Thomas Morse is the composer and Kenneth Cazan is the librettist ofFrau Schindler, which will be featured at the New Works Sampler.
What was your first experience of opera?
Thomas Morse: As an exchange student in Finland at the age of 17, I went to Leningrad with a Finnish tour group. We had some free time to roam, and a few of us ended up attending a performance of Eugene Onegin. We were very excited to see Tchaikovsky in Russia, and the performance couldn’t have been more big-hearted and moving. As I recall the production visually, I now realize how much the company had accomplished what they had available. The USSR was nearing collapse, and their challenges must have been enormous. It was, and continues to be an invaluable lesson in the power of sincerity.
Kenneth Cazan: My parents were semi-professional operetta singers. I can remember hearing highlights of Licia Albanese and Jan Peerce singing Madama Butterfly from the time I popped out of the womb.
Why did you start composing or writing librettos?
TM: In my early teens I was studying piano pretty seriously, but I became progressively more interested in writing my own pieces. Then I had a bit of luck. A local university professor noticed my interest in composition and took me under her wing. At no cost, she and began mentoring me in theory, composition, and orchestration. This led to composing a short orchestral piece, which she then had her orchestra read. I’ll never forget the feeling of hearing the first notes of my music from the orchestra. It was certainly the defining moment of my life. After graduation from high school I went on to study composition full time.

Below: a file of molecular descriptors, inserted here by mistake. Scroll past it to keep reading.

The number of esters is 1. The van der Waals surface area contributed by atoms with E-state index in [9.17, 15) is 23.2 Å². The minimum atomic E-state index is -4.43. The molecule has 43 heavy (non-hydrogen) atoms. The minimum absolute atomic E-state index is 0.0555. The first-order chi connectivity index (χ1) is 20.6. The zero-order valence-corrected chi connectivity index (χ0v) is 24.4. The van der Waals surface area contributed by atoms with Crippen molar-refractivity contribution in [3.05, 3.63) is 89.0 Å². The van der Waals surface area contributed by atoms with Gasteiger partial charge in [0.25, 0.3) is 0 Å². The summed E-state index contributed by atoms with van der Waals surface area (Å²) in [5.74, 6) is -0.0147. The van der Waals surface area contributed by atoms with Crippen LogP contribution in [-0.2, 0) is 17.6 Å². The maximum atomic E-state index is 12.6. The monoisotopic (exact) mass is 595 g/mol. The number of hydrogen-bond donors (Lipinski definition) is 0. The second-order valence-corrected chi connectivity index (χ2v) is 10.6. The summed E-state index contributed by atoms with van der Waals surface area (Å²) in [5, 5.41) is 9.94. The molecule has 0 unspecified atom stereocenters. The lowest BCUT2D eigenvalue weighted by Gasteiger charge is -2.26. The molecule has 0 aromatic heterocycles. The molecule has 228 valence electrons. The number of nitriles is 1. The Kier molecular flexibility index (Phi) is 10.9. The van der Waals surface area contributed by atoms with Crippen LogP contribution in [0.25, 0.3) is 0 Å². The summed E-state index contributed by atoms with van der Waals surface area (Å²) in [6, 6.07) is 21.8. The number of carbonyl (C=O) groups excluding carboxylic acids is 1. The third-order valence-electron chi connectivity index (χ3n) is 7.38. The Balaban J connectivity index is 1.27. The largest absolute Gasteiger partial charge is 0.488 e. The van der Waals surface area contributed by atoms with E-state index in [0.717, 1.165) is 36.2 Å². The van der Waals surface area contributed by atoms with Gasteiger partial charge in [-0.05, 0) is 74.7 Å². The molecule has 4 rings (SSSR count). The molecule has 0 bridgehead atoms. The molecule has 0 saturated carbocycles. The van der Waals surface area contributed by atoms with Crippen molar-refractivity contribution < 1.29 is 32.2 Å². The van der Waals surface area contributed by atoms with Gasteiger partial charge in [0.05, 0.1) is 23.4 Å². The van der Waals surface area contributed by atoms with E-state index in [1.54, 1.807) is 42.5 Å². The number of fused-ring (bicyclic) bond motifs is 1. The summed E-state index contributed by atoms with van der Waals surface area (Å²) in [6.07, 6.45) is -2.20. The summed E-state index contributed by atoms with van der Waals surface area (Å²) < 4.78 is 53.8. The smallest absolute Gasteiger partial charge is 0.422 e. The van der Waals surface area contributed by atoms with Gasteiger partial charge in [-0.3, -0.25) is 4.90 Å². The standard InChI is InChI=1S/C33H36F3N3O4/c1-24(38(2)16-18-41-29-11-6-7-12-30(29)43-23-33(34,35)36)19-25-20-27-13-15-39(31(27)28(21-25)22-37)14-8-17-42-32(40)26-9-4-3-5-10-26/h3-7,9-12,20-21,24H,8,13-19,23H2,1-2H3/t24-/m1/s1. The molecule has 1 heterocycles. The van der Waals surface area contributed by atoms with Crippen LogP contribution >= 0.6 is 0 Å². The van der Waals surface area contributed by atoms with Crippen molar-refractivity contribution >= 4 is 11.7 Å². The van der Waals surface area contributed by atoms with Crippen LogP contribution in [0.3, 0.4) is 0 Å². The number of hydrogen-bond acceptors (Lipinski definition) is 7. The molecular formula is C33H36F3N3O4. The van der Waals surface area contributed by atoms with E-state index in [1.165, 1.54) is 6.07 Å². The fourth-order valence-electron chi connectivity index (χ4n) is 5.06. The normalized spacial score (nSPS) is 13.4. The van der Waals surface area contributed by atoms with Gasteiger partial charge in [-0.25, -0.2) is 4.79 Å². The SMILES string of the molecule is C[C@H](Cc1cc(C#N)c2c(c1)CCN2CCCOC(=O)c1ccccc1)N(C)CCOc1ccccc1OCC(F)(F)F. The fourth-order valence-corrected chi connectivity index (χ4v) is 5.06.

KC: I started first by writing the book and lyrics for a rock and roll musical titled Prodigy about Jean-Michel Basquiat with composer Billy Pace. Billy knew that Tom was looking for a librettist for an operatic project. Tom and I met and he asked me to write the story of Emilie Schindler, wife of Oskar. It took me a year of two to get to it but bless Tom’s patience and faith in me, I finally started writing during a production period for Oklahoma! and the rest is (about to be) history.
Who has been influential to you throughout your career and why?